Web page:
I think they screwed up, somehow caused oil to be sucked into the cylinders, and then charged you an arm and a leg to fix their mistake. Did they replace anything besides the spark plugs and the “crankcase vent valve?” Because $1000 to poke around and then replace spark plugs and a PCV valve is highway robbery.

Don’t go back there. Check the Mechanics Files section of this website for a recommended European car specialist near you, or check Yelp reviews.

Ah - so maybe when they were changing the oil they were careless. Guess they saw me coming! Thank you for your input.

I think I agree with jesmed. Something doesn’t sound right with only 33K on it, shouldn’t need that much work. I suspect they messed something up or disconnected something by “mistake” and then started just thowing parts at it trying to figure it out, or worse. Maybe just onces take it in to a dealer to have the oil changed and a second opinion. Nice people can be thieves too.

You’re not judging them unfairly. You’re simply making a decision based on your past experience. Even if it was a coincidence (and I seriously doubt that it was), there is absolutely no reason to go there again. Why treat yourself to an anxiety attack if you don’t have to?

Find another shop. Ask everyone you know, and see if a common name pops up.

Too many red flags and BS in my opinion. They probably overfilled the crankcase with oil.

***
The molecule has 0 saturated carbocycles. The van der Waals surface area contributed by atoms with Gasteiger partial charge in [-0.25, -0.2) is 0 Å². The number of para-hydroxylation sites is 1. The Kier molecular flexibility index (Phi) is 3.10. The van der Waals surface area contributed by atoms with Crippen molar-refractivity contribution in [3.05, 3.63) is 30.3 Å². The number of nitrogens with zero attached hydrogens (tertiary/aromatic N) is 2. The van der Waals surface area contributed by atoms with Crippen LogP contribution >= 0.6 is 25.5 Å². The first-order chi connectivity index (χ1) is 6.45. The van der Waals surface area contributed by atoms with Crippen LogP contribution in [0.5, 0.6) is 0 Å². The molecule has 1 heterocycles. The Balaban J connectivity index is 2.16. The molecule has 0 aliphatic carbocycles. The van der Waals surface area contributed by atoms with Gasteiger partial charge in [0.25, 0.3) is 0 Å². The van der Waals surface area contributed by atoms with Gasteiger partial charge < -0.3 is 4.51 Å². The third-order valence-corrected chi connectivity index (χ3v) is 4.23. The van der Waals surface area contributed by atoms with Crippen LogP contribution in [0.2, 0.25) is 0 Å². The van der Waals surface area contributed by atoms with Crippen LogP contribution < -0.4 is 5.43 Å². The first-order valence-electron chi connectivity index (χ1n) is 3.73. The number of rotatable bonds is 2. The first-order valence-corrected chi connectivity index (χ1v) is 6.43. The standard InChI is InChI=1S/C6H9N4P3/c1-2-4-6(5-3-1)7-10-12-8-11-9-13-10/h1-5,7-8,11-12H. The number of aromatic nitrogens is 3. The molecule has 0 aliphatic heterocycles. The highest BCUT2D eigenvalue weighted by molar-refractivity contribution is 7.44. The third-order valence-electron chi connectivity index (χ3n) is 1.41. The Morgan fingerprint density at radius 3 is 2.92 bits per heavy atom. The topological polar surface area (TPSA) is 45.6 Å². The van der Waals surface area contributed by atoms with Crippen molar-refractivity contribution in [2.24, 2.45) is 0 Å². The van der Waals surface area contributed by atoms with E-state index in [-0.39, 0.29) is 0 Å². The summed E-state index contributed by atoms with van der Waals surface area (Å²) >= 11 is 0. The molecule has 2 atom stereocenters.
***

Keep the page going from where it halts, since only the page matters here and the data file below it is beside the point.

Don’t take the car back there. As @jesmed said, check the Mechanics File section on the website for a recommended European car specialist.

I’d also add that it is a good practice to check your oil level after a service before driving off, and again the next day.

Look around under the hood too.

BTW, my wife drives a 2004 TT (85K mi) and loves the car.

Glad that the car has been running well since that incident.

EXCELLENT theory Lewis! I tip my hat to you.

Huh, so would over filling do that? Interesting. So they maybe forgot to drain the oil and just dumped in four more quarts, then took them $1000 to figure it out?

I too had a trusted shop that I went to for years and the owner goes to our church, but three times and you’re out and don’t go there anymore except for tire service. Applied voltage to my 4th gear solenoid and blew it out after I told them that wasn’t the problem. Failed to see a broken in half crank sensor that only made it 30 miles the next day and cost me a day and a tow. Screwed up an alignment and failed to see the front engine cradle was falling off. And a few others like fuel pumps, etc. I just quietly found another shop.

almost sounds like your timing was off after oil change, like spark plug wires were not in right place

I think that the OP has gotten some very good responses so far, but nobody has asked the “elephant in the room” question, namely…What can you tell us specifically about the maintenance of this vehicle that is driven only ~3k miles per year?